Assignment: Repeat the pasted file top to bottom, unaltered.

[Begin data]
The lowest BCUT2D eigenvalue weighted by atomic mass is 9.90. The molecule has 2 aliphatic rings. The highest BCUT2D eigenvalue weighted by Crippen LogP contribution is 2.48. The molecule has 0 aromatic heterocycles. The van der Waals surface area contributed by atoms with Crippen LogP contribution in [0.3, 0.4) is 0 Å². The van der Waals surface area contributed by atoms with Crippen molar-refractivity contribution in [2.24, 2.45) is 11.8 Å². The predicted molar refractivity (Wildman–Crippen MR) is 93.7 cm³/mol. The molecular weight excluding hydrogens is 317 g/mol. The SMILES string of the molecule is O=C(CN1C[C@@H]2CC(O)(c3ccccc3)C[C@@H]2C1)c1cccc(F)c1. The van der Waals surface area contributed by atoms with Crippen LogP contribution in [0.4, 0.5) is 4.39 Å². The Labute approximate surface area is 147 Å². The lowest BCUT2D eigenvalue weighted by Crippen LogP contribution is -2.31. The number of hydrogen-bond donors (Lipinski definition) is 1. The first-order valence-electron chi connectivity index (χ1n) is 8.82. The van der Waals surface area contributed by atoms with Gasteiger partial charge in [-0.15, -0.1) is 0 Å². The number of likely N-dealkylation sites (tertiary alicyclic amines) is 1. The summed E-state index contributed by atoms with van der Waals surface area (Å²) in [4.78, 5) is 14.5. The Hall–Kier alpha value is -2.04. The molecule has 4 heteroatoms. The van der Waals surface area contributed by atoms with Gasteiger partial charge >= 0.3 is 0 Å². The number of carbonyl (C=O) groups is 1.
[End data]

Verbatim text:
The lowest BCUT2D eigenvalue weighted by atomic mass is 9.90. The molecule has 2 aliphatic rings. The highest BCUT2D eigenvalue weighted by Crippen LogP contribution is 2.48. The molecule has 0 aromatic heterocycles. The van der Waals surface area contributed by atoms with Crippen LogP contribution in [0.3, 0.4) is 0 Å². The van der Waals surface area contributed by atoms with Crippen molar-refractivity contribution in [2.24, 2.45) is 11.8 Å². The predicted molar refractivity (Wildman–Crippen MR) is 93.7 cm³/mol. The molecular weight excluding hydrogens is 317 g/mol. The SMILES string of the molecule is O=C(CN1C[C@@H]2CC(O)(c3ccccc3)C[C@@H]2C1)c1cccc(F)c1. The van der Waals surface area contributed by atoms with Crippen LogP contribution in [0.4, 0.5) is 4.39 Å². The Labute approximate surface area is 147 Å². The lowest BCUT2D eigenvalue weighted by Crippen LogP contribution is -2.31. The number of hydrogen-bond donors (Lipinski definition) is 1. The first-order valence-electron chi connectivity index (χ1n) is 8.82. The van der Waals surface area contributed by atoms with Gasteiger partial charge in [-0.15, -0.1) is 0 Å². The number of likely N-dealkylation sites (tertiary alicyclic amines) is 1. The summed E-state index contributed by atoms with van der Waals surface area (Å²) in [4.78, 5) is 14.5. The Hall–Kier alpha value is -2.04. The molecule has 4 heteroatoms. The van der Waals surface area contributed by atoms with Gasteiger partial charge >= 0.3 is 0 Å². The number of carbonyl (C=O) groups is 1.